Cancer recurrence anxiety is something that can take hold of my emotions at will. It’s one of those things life chooses to do through me, keeping me gratefully humble. Like how my life as a young widow and a young survivor creates a perfect storm of self-doubt and a potentially sabotaging thought process for me when it comes to dating. Here I am, with beautiful scars wrapped up in an unfamiliar desire to share my vulnerability while trying to figure out the dating scene in my thirties. I’m definitely a work in progress. Obviously I maintain my sense of humor within this dating territory because even though there are days where all I do is cry, there are also days when all I can do is laugh.
Bonds have been found and forged through my breast cancer journey and this authenticity of family and friendships remains unbroken. Their unwavering support is priceless. I also found a young breast cancer survivor group, Carolina Breast Friends, here in Charlotte that provides a heartfelt connection. The strength and courage of these women is truly inspiring. I believe it is important to maintain a sisterhood of shared experiences and comfort through similar pain reminds us all to breathe. Some days that’s all we need to do; just breathe.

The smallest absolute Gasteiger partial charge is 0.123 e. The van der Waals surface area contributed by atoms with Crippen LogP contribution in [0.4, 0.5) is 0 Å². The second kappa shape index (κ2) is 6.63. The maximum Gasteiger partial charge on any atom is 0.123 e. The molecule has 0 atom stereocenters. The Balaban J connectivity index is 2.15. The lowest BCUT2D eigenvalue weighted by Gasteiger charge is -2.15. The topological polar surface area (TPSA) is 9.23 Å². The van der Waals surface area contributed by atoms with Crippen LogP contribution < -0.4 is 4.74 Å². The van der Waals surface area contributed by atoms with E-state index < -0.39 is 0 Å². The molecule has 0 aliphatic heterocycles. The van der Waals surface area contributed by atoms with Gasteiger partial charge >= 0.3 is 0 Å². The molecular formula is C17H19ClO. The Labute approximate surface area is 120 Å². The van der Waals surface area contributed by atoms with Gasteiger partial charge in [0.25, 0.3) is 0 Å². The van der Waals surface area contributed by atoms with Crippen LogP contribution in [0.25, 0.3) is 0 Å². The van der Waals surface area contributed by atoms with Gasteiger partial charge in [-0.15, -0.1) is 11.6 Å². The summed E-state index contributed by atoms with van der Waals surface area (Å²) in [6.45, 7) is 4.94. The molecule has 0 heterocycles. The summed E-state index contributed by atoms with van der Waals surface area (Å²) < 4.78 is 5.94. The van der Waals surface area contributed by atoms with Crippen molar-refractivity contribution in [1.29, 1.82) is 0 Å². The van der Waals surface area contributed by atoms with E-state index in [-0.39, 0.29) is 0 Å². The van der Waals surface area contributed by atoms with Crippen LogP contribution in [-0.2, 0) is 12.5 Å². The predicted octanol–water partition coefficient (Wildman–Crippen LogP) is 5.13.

So my survivor skills - or my “war-like” skills if you prefer - have been honed and sharpened, but through all of this I have also found a new artistic avenue and a restored spirit. I collage random items like tables, bowls, frames and cigar boxes and have found therapy in its process. My art reflects the dynamic layers of my life being infused with healing energy. My diagnosis was the catalyst for a grand spiritual reconnection with myself. And it has become a connection I continue to nourish daily.
I’ve become a Reiki practitioner. After receiving it as part of my therapy before undergoing surgery, and knowing its benefits, I knew it was something I had to do. I have dreams to remember and fulfill, and who knows, I may get all this private literature out for the world to read one day.
Cancer shoved me out of my familiar place within my own grief, and into a spotlight, allowing my strength to be both challenged and celebrated for the second time. It also realigned me to my purpose in life, and I feel as though I belong to myself again. Because I now understand the capacity of my fortitude and resilience.
There is too much war in the words of my silence, so I will continue to share my story by walking in my vulnerable space, nurturing a stronger side of myself and hoping to inspire those open to receive it.
I will love my scars and let them serve as a reminder of my resilience in the beautiful kaleidoscope of life. And I will continue to live inside my strength.
Marcy continues to practice Reiki, self-love and a universally-spiritual life in Charlotte, NC. She walked in AnaOno's first lingerie runway show in May, 2015.